I was very good at appearances. My ornate façade was solidly built of bricks and mortar. Traps were set everywhere. It was so impressive, even to myself, I often failed to notice the vulnerability I still felt within. In masking it so well to others, I masked it to myself.  In any case, I had no need to face my own weakness — that’s how thick my walls were.   Nobody got in.

I was so arrogant at my ability to play this game better than anyone else. I was proud of my fortress. While others inevitably showed their flaws and fears, I remained inviolate; the victorious king in his impenetrable castle.

But in the end, what did I gain by avoiding all the lessons I might have learned if I’d taken the risks? If I’d let someone in? If I ventured out?  I learned  that self-protection is not the same as emotional bravery. And very often,  by winning, you lose.

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The Voice



Just when you think you have it all figured out, the proverbial ca-ca hits the fan. Everything is going smoothly. Your life is working. You feel safe in the illusion that you are in control. Then suddenly, it all blows up in your face.

The structure crumbles. Nature deals you a serious blow. There is illness, death, tragedy. Inability to control the circumstances. And then panic. Or depression. Or both.

The “luckier” and more privileged we think we are, the further we’re sent reeling by the smack down. We are unprepared. It feels as if we’ve fallen down a flight of stairs and had the wind knocked out of our lungs.

In many ways, life is easier when disappointment starts early. We learn the lesson at a young age that nothing is a given; that we must fight for every drop of happiness we experience. We come to appreciate the times when tragedy does not yank us out of our bed in the middle of the night and toss us out into the cold, dark night. We learn to value the moments when no pain pricks at our body or soul. We know that joy is fleeting, so when it comes, we embrace it and savor every second.

For some — those born into more “fortunate” circumstances — those lessons often don’t get learned until late in life, or perhaps not at all.

When we suffer, we rail against the injustice, failing to recognize that all of life is unjust, even for the so-called lucky ones. Joy is not a permanent condition, but we can achieve a kind of contentment if we can find the lessons and purpose in our journey.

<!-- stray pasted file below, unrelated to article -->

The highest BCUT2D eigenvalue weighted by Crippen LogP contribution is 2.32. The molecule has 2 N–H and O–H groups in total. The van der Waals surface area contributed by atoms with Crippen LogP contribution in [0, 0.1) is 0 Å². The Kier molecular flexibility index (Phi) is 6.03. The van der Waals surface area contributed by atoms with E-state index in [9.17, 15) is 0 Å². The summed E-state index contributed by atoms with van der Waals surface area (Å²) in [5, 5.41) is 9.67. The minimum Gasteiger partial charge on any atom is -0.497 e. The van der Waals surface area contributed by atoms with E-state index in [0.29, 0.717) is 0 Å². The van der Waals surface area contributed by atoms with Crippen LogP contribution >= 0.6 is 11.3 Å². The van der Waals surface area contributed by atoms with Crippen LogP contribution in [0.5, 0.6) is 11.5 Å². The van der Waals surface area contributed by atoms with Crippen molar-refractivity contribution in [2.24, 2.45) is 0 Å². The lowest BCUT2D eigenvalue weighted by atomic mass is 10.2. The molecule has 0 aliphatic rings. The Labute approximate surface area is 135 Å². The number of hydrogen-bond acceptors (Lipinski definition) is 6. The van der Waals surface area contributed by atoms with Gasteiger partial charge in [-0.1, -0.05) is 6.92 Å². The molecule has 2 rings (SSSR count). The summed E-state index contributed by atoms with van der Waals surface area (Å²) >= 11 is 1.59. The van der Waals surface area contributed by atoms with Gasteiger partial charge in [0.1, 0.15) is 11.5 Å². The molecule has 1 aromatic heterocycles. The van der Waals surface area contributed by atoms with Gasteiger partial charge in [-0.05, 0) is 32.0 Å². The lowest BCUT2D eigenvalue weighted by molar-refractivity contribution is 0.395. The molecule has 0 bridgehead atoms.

From here, it’s easy to look back and understand all we cannot understand in life. The reasons for each journey are hidden from us behind a veil. Sometimes, we can see vague images, movements, the shadows of actions behind it. We may feel ourselves being pushed or led in a certain direction, but we never really know until we’re back here if we understood correctly, if we were following the right path, if we learned our lessons properly.   So many choices and no way to know, until it’s all over.

I was fortunate in that in life I remained strongly tethered to the part of me that remained here. My life was guided by this part of myself.   I was able to hear my true soul more clearly than others. I knew enough to listen for that voice, to heed its call, to follow its advice.

This is not to say I never made mistakes or suffered from sadness or pain which (at the time) seemed to have no reason. There were many occasions when I could not hear that guidance.  I lost my way, moving blindly and unsteadily through my circumstances, without any faith, hoping I didn’t make any irreparable mistakes.    Eventually, however, I’d rise through the pain with a sharper ear, listening more acutely, until finally I was able to distinguish it from all the background chatter, like picking out a familiar voice in the din of a crowd.